Many said at the time that his appointment was orchestrated by junta leader Than Shwe, who needed an acceptable face to front the country’s transition. But once he took office, Thein Sein initiated a process of reform that surprised most Myanmar watchers. He met with Aung San Suu Kyi, who subsequently chose to bring her NLD party back into the political process. Known to be reserved by nature, Thein Sein nevertheless successfully chaired the Association of Southeast Asian Nations in 2014, engaged with world leaders, began a steady push for the West to lift sanctions, and dealt deftly with the international media.
Shwe MannParty: USDP
Current Position: Speaker of lower house and Union Parliament speaker
Key Info: Former general, also currently USDP chairperson
Although he doesn’t command the celebrity status of Aung San Suu Kyi and lacks the prestige of Thein Sein, Shwe Mann has become a credible candidate for the presidency by gaining a reputation as a reformer and a person who can bring disparate sides together. He has single-handedly helped grow parliament’s authority relative to the executive, which may emerge as an important foundation for a stable democratic system in Myanmar.
Shwe Mann is one of the few good options for the presidency at the moment and would be a compelling candidate. And most observers of Myanmar believe he is ambitious and has his eye on the presidency.
But allegations of shady practices by members of his family could plague his bid for the highest office. Moreover, he has to contend with the prospect that President Thein Sein has not completely ruled out running for a second term.
Min Aung HlaingParty: None (active military)
Current Position: Commander in chief
Key Info: Expected to retire from the military soon
The third potential contender is Min Aung Hlaing, the charismatic commander in chief of the armed forces who is due to retire soon and could make a bid for the presidency. Min Aung Hlaing, like Thein Sein, joined the army and rose to prominence in 2009 after leading an offensive against the insurgent Myanmar National Democratic Alliance Army in Kokang, one of the country’s northernmost areas near the Chinese border. In June 2010, he became joint chief of staff of the army, navy, and air force, and he was promoted to senior general in March 2013.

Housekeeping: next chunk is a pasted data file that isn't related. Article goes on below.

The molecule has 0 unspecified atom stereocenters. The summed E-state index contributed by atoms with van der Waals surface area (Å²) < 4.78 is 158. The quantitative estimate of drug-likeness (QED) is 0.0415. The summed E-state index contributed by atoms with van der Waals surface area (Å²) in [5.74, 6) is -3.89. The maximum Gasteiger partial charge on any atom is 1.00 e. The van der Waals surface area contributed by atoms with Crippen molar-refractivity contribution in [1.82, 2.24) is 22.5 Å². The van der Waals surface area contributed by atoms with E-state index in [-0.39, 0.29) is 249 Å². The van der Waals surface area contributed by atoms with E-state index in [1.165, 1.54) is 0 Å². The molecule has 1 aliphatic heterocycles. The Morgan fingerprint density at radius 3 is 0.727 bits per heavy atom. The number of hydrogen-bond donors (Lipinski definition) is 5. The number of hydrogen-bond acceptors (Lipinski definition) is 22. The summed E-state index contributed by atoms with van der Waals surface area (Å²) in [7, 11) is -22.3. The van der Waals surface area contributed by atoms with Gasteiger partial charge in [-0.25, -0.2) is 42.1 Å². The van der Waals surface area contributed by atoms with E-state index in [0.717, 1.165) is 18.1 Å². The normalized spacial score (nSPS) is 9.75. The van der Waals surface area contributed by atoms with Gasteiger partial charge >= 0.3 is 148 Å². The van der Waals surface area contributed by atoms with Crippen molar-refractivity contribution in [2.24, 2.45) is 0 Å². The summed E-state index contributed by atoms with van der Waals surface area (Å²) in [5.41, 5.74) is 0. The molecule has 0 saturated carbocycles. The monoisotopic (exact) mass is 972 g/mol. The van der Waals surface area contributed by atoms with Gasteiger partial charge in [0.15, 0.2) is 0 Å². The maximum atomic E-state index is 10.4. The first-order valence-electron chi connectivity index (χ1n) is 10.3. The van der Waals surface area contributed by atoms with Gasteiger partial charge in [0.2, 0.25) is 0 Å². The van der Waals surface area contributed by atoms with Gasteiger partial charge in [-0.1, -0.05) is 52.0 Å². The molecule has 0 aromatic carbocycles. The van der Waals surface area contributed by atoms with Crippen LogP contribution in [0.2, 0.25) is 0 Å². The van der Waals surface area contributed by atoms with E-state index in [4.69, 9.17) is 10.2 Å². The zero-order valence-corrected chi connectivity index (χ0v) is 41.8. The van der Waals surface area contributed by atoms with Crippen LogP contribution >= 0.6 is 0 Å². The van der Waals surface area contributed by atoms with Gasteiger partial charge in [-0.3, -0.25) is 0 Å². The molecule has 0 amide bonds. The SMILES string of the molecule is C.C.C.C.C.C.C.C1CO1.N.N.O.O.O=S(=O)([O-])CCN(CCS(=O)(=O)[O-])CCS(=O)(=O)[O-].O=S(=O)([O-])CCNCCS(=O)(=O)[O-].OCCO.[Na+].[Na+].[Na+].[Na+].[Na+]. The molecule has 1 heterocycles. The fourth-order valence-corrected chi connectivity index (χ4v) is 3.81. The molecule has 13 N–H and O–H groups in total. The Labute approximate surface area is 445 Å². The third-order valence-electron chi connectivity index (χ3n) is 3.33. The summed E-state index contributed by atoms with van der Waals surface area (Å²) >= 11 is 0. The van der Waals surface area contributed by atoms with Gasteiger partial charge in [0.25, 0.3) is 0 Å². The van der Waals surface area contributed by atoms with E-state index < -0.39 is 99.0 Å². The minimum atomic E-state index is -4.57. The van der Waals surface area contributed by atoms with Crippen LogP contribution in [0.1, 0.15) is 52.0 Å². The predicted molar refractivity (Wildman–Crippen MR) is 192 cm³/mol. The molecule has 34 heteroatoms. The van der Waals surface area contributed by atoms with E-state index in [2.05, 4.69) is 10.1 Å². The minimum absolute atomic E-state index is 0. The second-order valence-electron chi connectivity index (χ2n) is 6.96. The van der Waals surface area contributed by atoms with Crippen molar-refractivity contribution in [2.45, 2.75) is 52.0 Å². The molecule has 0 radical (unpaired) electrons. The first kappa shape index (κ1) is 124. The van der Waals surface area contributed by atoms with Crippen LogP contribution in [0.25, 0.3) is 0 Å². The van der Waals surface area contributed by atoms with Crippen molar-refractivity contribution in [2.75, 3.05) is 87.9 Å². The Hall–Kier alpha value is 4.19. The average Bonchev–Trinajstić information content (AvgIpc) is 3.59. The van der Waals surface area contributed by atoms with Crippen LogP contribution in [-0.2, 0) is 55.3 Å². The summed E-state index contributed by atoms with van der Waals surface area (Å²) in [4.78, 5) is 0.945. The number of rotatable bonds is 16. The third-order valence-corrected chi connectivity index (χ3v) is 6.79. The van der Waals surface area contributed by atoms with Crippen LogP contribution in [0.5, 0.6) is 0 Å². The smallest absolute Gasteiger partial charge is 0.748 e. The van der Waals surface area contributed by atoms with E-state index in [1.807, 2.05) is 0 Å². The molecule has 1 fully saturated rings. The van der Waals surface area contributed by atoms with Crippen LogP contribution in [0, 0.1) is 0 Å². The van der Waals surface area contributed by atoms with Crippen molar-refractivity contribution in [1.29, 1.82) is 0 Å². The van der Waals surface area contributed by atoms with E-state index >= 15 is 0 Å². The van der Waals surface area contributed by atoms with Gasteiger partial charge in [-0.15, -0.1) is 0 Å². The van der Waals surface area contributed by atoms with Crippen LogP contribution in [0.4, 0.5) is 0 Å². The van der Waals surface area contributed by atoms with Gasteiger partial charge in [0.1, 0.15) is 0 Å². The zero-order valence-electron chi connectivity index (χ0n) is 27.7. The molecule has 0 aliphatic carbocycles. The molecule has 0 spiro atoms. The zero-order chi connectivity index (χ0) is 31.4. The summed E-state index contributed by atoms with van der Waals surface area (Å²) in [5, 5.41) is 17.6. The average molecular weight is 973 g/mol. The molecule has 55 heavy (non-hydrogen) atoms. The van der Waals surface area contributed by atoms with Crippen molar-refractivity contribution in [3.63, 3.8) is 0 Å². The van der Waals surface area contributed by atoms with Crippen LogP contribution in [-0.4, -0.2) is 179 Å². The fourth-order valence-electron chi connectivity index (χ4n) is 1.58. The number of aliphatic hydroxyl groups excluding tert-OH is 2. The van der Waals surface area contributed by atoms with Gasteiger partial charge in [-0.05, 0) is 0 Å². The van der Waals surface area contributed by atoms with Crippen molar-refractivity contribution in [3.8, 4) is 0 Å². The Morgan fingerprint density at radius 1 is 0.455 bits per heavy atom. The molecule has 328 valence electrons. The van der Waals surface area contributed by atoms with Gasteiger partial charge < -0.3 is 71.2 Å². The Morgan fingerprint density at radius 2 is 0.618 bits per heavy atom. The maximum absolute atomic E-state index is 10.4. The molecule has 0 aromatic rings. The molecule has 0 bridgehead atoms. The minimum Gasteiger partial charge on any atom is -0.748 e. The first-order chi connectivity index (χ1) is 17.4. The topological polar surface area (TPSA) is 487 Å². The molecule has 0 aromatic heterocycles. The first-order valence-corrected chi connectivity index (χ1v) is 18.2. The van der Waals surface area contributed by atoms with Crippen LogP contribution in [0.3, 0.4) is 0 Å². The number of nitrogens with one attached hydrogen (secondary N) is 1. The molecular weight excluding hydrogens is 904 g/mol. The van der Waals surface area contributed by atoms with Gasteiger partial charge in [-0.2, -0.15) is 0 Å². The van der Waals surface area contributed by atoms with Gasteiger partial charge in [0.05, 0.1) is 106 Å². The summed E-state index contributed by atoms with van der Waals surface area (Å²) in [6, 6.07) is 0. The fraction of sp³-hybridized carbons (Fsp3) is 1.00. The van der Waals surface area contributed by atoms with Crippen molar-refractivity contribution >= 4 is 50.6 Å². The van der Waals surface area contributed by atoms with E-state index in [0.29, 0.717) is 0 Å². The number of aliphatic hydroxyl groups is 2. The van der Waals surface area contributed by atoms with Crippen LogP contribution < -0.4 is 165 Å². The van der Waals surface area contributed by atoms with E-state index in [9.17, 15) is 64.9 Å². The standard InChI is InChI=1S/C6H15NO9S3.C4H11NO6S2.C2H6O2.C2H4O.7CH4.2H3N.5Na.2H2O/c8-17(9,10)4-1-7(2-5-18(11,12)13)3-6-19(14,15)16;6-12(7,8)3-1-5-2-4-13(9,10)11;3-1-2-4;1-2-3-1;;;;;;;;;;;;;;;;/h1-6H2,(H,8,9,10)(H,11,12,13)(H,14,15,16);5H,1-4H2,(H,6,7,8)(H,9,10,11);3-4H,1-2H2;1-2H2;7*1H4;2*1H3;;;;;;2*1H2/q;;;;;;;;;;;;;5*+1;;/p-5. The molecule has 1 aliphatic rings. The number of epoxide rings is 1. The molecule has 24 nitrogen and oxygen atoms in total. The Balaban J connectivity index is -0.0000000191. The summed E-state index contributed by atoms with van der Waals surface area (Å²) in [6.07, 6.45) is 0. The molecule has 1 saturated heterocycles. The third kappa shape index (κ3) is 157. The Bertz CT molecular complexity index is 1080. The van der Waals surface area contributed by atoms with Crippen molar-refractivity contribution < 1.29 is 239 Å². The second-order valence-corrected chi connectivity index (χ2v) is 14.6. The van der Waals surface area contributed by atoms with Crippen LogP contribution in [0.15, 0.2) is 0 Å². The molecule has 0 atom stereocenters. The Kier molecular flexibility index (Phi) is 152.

Min Aung Hlaing is known for his strong adherence to the Myanmar military doctrine of total defense and his tough stance against the ethnic armed groups. Because of this, it is difficult to see how he will find support for his presidential bid from either the NLD or the ethnic parties.
The Battle for the Presidency
After the general election, parliamentarians will choose a president. Given that Aung San Suu Kyi is barred from running for the presidency, the three principal contenders are likely to be Thein Sein, Shwe Mann, and Min Aung Hlaing.
The USDP can count on all of the military’s votes in parliament, which adds up to 25 percent of the total, so it needs just another 25 percent to get its proposed candidate over the line. But even if it wins a smaller proportion of the seats—which is very likely—it could still fashion a coalition with some of the ethnic groups that trust the USDP.
Since Min Aung Hlaing has little popular support in parliament, the battle for the presidency is most likely to boil down to a contest between Shwe Mann and Thein Sein. The military trusts Thein Sein more than it does Shwe Mann, who it believes may have become too much of a reformer and could, as president, possibly weaken the military further.
The NLD is likely to win the most seats in the new parliament. But if the USDP wins enough seats to fashion a coalition with the support of the armed forces faction and some ethnic parties, then it is very possible that despite being the largest group in parliament, the NLD could still remain an opposition party.
Aung San Suu Kyi, as leader of the party that is likely to garner the most parliamentary seats, will probably become the speaker of the lower house, so her relationship with the next president will become crucial. She and the president will have to work closely together to design and push legislation through parliament, placing her in a politically powerful position.
There is also the small chance that the NLD could win over two-thirds of the seats in parliament. Then, notwithstanding the 25 percent military vote in parliament, the NLD would command a majority of the votes in the Presidential Electoral College that will elect the president. In this scenario, Aung San Suu Kyi could alone decide who the next president will be. She may still choose a candidate from among the two USDP leaders—Shwe Mann and Thein Sein—or she could reach deep into the NLD and pick a relative unknown. But the winner in such a scenario would unequivocally be Aung San Suu Kyi herself, for not only would she be the speaker of the lower house, she would also become the country’s de facto shadow president.
Last Updated: May 12, 2015